[update 04/13/10:  My TA more than redeemed himself today.  He started out recitation by saying that in grading our papers, he was forced to reconsider the criteria that he’d laid out for us for writing our papers, one of which was that we should write in simple prose.  He still believed that we should do this, but he wondered what the value of that might be.  So we spent the entire class debating the value and lack of value in simplifying the language of these philosophers, which evolved into a wholesome discussion of relevant topics both explicitly and implicitly at hand:  the difference between analytic and continental philosophy; the purpose of writing these papers; the question of audience; the difference between explaining and expressing, and how we necessarily do both while writing these papers; the cognitive process of reading and writing; motives for writing the way we do; language as a tool for contextualization; and the way certain philosophers subvert language to re-contextualize concepts.  The TA was very open to our varying opinions and arguments, and it was clear that he cared about how his criteria were affecting our writing and learning.  And that’s all i needed to know.]

I was deeply offended, insulted, and hurt today.  I’m not sure if i should write about this publicly, but i’m so flustered and have been upset like this for the past twelve hours that i need to vent, or else i won’t be able to sleep tonight.

I wrote my first paper for Existentialism & Phenomenology class several weeks ago.  I was transfixed by Heidegger’s account of death and knew that I needed to write my paper on it.  One of the suggested topics involved it anyway, so i set out to write on that topic, but as i wrote the paper and re-engaged with the text, i became more interested in a different issue within Heidegger’s account of death:  his characterization of death as possibility, not actuality, and the implications this might have for his entire argument.  And this shift in interest—and consequently, in my argument—occurred sometime in the morning of the day it was due.  In short, i procrastinated quite extensively, stayed up all night and just wrote and re-wrote like my life depended on it, panicked for fear of not even finishing on time, and then really did run out of time and was forced to cut the paper short and slap on a concluding sentence.  Not surprisingly, the paper ended up being quite disorganized, and ultimately, my claims were not backed up with strong enough arguments.  Had i given myself ample time, i would’ve done what i knew i had to do when i decided to change my topic:  start fresh and build up my argument.  But since i was irresponsible and left myself too little time, i was forced to rework what i had already written, which culminated in patching and re-patching chunks here and there, re-ordering paragraphs, removing some and adding new ones, and all of this in vain.  In my effort to work with what i already had, i neglected to fully develop my argument and work out a strong line of reasoning for it.  I didn’t even know if my argument was valid.  I decided to just write and see if i could come up with an argument in the process.  Bad, bad mistake, obviously.  I always outline my argument and make sure i have it down pat before i even start writing, but i didn’t think i could do that with the time i had remaining.  I probably could have if i had stopped panicking and had steadily thought things through, but there’s no use in crying over spilled milk.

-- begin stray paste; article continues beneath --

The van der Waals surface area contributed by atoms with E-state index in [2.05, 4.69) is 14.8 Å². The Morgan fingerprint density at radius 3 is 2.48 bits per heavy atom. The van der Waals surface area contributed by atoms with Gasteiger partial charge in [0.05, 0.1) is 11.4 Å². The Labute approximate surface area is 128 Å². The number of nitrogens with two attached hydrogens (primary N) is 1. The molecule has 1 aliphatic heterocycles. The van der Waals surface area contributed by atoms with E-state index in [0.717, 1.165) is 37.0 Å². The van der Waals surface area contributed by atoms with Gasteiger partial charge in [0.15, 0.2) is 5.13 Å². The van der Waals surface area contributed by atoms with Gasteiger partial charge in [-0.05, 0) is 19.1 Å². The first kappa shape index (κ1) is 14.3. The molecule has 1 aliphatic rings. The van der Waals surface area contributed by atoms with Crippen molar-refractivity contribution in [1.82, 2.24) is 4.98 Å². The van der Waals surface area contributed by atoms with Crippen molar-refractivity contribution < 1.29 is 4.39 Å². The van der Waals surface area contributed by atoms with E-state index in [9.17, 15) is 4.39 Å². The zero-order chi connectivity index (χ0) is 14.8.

After i handed in the paper, i wanted to spend the next few days revisiting my argument and trying to see if what i wrote really made sense.  Of course, other classes and obligations got in the way, and soon, i forgot all about the shoddy argument.

Earlier this week, i got the paper back, graded and commented on.  I got a higher grade than i expected, but it was clear from the TA’s comments that he didn’t get the point of my paper.  This was seriously worrisome for me, and i couldn’t just let my argument go misunderstood, or even not understood at all, so i went back to my dorm and started tearing the paper apart.  Initially, i was just writing responses to the TA’s comments, but i soon realized that there were too many missing links in my argument.  Responding to these comments wasn’t gonna get me anywhere.